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sed and awk will always rock

Published: 2014-05-18
Last Updated: 2014-05-19 16:03:49 UTC
by Russ McRee (Version: 1)
3 comment(s)

Fresh off our discussion regarding PowerShell, now for something completely different. In order to bring balance to the force I felt I should share with you my recent use of sed, "the ultimate stream editor" and awk, "an extremely versatile programming language for working on files" to solve one of fourteen challenges in a recent CTF exercise I participated in.

The challenge included only a legitimate bitmap file (BMP) that had been modified via least siginficant bit (LSB) steganography and the following details. The BMP was modified to carry a message starting at the 101st byte and only in every 3rd byte thereafter. The challenge was therefore to recover the message and paste it as the answer for glory and prizes (not really, but pride points count). What was cool about this CTF is that while a number of my associates participated not one of us approached the challenge the same way. One used Excel with VB, another used AutoIT, and yet another wrote his own C#. Since I'm not as smart as any of these guys, I opted to trust the force and use our good and faithful servants sed and awk on my SIFT 3.0 VM along with a couple of my preferred editors (010 and TextPad) on my Windows host. I know, I know, "WTF, Russ, just do it on one system." I can say only that I am fixed in my ways and like to do certain things with certain tools, so I'm actually faster bouncing back and forth between systems. Here's what I did in seven short steps, with some details and screenshots. Note: I share this because it worked and I enjoyed it, not because I'm saying it's an optimal or elegant method.

1) I opened the .bmp in 010 Editor and first deleted bytes 1 through 100 given that the message starts at the 101st byte. Remember, if you choose to do this by offset the first byte is offset 0 and the 101st is the 100th offset. This critical point will be pounded (literally) into your head by Mike Poor when taking the GCIA track, which I can't recommend enough. Then under View chose Edit As and switched from Hex to Binary (remember we're working with the least significant bit). I then selected all binary, chose Copy As, and selected Copy As Binary Text which I saved as challenge13binaryRaw.txt.

010 Editor hex to binary

2) I opened challenge13binaryRaw.txt in TextPad because I love its replace functionality. The binary text output from 010 Editor is separated by a space every 8 bits/1 byte. In TextPad I used a regular expression replacement to convert the text to a single column (replaced every space with a newline \n), which I saved as challenge13binaryRaw-column.txt.

TextPad regex replace

3) I then used sed on challenge13binaryRaw-column.txt to print only every third byte, described in the challenge description as those containing the message, and saved it to every3rd.txt as follows: sed -n '1~3p' challenge13binaryRaw-column.txt > every3rd.txt. In this syntax, sed simply starts at the 1st line then prints every 3rd ('1~3p').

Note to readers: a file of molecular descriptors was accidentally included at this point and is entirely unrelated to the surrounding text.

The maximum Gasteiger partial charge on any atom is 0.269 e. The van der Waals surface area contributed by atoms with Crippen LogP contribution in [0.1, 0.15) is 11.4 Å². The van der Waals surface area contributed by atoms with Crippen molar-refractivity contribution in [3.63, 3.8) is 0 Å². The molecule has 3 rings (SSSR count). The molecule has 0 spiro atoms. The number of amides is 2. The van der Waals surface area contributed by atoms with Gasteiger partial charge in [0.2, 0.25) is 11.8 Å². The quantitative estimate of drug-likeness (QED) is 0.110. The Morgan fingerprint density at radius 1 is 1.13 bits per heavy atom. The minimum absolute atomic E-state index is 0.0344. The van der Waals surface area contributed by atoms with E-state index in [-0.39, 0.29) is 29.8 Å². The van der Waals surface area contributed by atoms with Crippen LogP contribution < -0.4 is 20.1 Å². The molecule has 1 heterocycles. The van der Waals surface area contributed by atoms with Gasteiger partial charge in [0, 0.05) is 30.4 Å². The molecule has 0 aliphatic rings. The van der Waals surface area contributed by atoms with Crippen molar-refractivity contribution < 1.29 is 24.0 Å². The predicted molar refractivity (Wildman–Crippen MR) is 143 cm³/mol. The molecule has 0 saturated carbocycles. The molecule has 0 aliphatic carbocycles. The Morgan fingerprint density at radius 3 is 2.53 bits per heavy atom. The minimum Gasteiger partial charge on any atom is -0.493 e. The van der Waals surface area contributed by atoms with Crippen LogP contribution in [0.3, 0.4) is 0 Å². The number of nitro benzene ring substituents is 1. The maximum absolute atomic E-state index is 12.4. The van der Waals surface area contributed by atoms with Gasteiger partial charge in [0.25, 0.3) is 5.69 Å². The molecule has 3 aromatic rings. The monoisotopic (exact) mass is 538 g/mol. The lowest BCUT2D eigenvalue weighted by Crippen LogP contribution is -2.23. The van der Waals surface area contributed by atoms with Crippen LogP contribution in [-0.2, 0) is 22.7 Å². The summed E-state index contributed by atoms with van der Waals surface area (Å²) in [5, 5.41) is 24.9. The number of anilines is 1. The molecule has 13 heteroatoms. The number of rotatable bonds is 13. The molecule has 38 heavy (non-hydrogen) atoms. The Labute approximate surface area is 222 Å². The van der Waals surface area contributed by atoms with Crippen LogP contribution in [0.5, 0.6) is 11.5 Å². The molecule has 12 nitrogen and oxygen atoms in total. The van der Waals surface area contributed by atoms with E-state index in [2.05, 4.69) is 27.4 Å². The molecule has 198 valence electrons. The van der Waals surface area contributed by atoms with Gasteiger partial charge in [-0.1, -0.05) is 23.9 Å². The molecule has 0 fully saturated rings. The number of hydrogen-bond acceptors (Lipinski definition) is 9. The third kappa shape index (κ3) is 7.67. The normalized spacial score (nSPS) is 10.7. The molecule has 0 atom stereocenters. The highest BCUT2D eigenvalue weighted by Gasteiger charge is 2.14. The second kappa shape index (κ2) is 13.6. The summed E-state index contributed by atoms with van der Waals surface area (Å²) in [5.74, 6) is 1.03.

4) To then grab the least significant bit from each line of every3rd.txt I used awk as follows: awk '{print substr($0,8)}' every3rd.txt > lsb.txt. This tells awk to grab the 8th character of each line and print it out to lsb.txt, the 8th character representing the least significant bit in each 8 bit byte.

5) lsb.txt now contains only the message but I need to format it back into machine readable binary for translation to human readable text. Back to TextPad where I used another regex replacement to convert a long column of single bits back to one line and save it as lsb-oneline.txt. Replacing a carriage return (\r) with nothing will do exactly that.

Regex Replace Carriage Return

6) In order for machine translation to successfully read the newly compiled message traffic, we now need to reintroduce a space between every 8 bits/ 1 byte which we can again accomplish with sed and save it to finalBinary.txt as follows: sed 's/\(.\{8\}\)/\1 /g' lsb-oneline.txt > finalBinary.txt

7) I then copied the content from finalBinary.txt into a binary translator and out popped the message.

It was actually the same short message looped many times through the BMP but I went for overkill extracting it not knowing the parameters other than those defined by the challenge description (no mention of how long the message was). A bit clunky to be sure but for you forensicators looking for ways to pull out messages or content embedded via LSB steganography, this approach might be useful. And no, I'm not telling you what the message was or sharing the BMP file in case the CTF administrators wish to use it again. :-) You'll want to brush up on your regex; one of my favorite resources is here.

Cheers and enjoy.

Russ McRee | @holisticinfosec



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